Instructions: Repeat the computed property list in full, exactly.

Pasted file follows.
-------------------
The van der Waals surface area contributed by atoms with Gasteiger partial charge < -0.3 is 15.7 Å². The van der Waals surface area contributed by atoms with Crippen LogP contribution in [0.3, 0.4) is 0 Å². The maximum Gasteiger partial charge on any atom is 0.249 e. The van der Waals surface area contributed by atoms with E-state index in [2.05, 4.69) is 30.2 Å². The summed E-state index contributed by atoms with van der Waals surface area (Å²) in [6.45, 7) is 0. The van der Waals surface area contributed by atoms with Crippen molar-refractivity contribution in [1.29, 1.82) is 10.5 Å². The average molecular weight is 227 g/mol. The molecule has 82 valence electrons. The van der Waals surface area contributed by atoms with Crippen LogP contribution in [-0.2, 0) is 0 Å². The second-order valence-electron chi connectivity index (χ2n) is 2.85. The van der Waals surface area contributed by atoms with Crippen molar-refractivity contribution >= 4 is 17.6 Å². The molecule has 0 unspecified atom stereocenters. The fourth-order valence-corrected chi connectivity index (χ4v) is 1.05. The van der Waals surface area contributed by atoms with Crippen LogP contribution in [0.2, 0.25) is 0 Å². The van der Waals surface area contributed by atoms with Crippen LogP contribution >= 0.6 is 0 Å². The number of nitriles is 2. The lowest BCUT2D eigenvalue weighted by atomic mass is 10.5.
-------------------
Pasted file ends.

The van der Waals surface area contributed by atoms with Gasteiger partial charge < -0.3 is 15.7 Å². The van der Waals surface area contributed by atoms with Crippen LogP contribution in [0.3, 0.4) is 0 Å². The maximum Gasteiger partial charge on any atom is 0.249 e. The van der Waals surface area contributed by atoms with E-state index in [2.05, 4.69) is 30.2 Å². The summed E-state index contributed by atoms with van der Waals surface area (Å²) in [6.45, 7) is 0. The van der Waals surface area contributed by atoms with Crippen molar-refractivity contribution in [1.29, 1.82) is 10.5 Å². The average molecular weight is 227 g/mol. The molecule has 82 valence electrons. The van der Waals surface area contributed by atoms with Crippen LogP contribution in [-0.2, 0) is 0 Å². The second-order valence-electron chi connectivity index (χ2n) is 2.85. The van der Waals surface area contributed by atoms with Crippen molar-refractivity contribution >= 4 is 17.6 Å². The molecule has 0 unspecified atom stereocenters. The fourth-order valence-corrected chi connectivity index (χ4v) is 1.05. The van der Waals surface area contributed by atoms with Crippen LogP contribution in [0.2, 0.25) is 0 Å². The van der Waals surface area contributed by atoms with Crippen LogP contribution >= 0.6 is 0 Å². The number of nitriles is 2. The lowest BCUT2D eigenvalue weighted by atomic mass is 10.5.